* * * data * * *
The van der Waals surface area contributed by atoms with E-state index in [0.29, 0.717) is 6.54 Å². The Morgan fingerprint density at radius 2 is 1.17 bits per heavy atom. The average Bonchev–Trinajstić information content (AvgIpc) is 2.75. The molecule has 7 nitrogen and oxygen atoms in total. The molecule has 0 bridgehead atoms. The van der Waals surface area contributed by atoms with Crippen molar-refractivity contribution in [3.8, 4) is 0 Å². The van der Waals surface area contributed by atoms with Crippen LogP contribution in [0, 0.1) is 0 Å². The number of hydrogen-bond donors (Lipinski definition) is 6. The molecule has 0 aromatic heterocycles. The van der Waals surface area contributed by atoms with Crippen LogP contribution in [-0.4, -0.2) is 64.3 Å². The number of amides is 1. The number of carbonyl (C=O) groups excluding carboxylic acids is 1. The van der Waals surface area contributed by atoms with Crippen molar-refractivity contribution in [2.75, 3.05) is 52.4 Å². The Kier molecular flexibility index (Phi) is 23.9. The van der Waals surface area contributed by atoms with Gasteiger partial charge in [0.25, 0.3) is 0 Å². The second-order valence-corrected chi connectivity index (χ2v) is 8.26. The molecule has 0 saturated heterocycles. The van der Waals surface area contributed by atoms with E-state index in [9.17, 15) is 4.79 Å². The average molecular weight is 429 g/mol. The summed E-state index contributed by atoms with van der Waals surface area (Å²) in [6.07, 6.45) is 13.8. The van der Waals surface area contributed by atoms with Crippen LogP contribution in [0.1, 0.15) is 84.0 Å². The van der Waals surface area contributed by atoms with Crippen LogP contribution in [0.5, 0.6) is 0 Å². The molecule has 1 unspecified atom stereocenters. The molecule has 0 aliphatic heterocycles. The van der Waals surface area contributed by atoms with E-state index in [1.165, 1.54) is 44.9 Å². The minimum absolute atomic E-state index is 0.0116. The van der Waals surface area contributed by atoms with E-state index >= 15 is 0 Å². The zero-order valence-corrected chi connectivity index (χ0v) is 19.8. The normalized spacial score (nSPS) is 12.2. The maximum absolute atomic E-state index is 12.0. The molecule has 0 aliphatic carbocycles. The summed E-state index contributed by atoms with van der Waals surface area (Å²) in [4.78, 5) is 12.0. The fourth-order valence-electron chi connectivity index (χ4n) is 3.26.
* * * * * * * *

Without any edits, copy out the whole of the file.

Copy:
The van der Waals surface area contributed by atoms with E-state index in [0.29, 0.717) is 6.54 Å². The Morgan fingerprint density at radius 2 is 1.17 bits per heavy atom. The average Bonchev–Trinajstić information content (AvgIpc) is 2.75. The molecule has 7 nitrogen and oxygen atoms in total. The molecule has 0 bridgehead atoms. The van der Waals surface area contributed by atoms with Crippen molar-refractivity contribution in [3.8, 4) is 0 Å². The van der Waals surface area contributed by atoms with Crippen LogP contribution in [0, 0.1) is 0 Å². The number of hydrogen-bond donors (Lipinski definition) is 6. The molecule has 0 aromatic heterocycles. The van der Waals surface area contributed by atoms with Crippen LogP contribution in [-0.4, -0.2) is 64.3 Å². The number of amides is 1. The number of carbonyl (C=O) groups excluding carboxylic acids is 1. The van der Waals surface area contributed by atoms with Crippen molar-refractivity contribution in [2.75, 3.05) is 52.4 Å². The Kier molecular flexibility index (Phi) is 23.9. The van der Waals surface area contributed by atoms with Gasteiger partial charge in [0.25, 0.3) is 0 Å². The second-order valence-corrected chi connectivity index (χ2v) is 8.26. The molecule has 0 saturated heterocycles. The van der Waals surface area contributed by atoms with E-state index in [9.17, 15) is 4.79 Å². The average molecular weight is 429 g/mol. The summed E-state index contributed by atoms with van der Waals surface area (Å²) in [6.07, 6.45) is 13.8. The van der Waals surface area contributed by atoms with Crippen LogP contribution in [0.1, 0.15) is 84.0 Å². The van der Waals surface area contributed by atoms with Crippen LogP contribution in [0.5, 0.6) is 0 Å². The molecule has 1 unspecified atom stereocenters. The molecule has 0 aliphatic heterocycles. The van der Waals surface area contributed by atoms with E-state index in [1.165, 1.54) is 44.9 Å². The minimum absolute atomic E-state index is 0.0116. The van der Waals surface area contributed by atoms with E-state index >= 15 is 0 Å². The zero-order valence-corrected chi connectivity index (χ0v) is 19.8. The normalized spacial score (nSPS) is 12.2. The maximum absolute atomic E-state index is 12.0. The molecule has 0 aliphatic carbocycles. The summed E-state index contributed by atoms with van der Waals surface area (Å²) in [4.78, 5) is 12.0. The fourth-order valence-electron chi connectivity index (χ4n) is 3.26.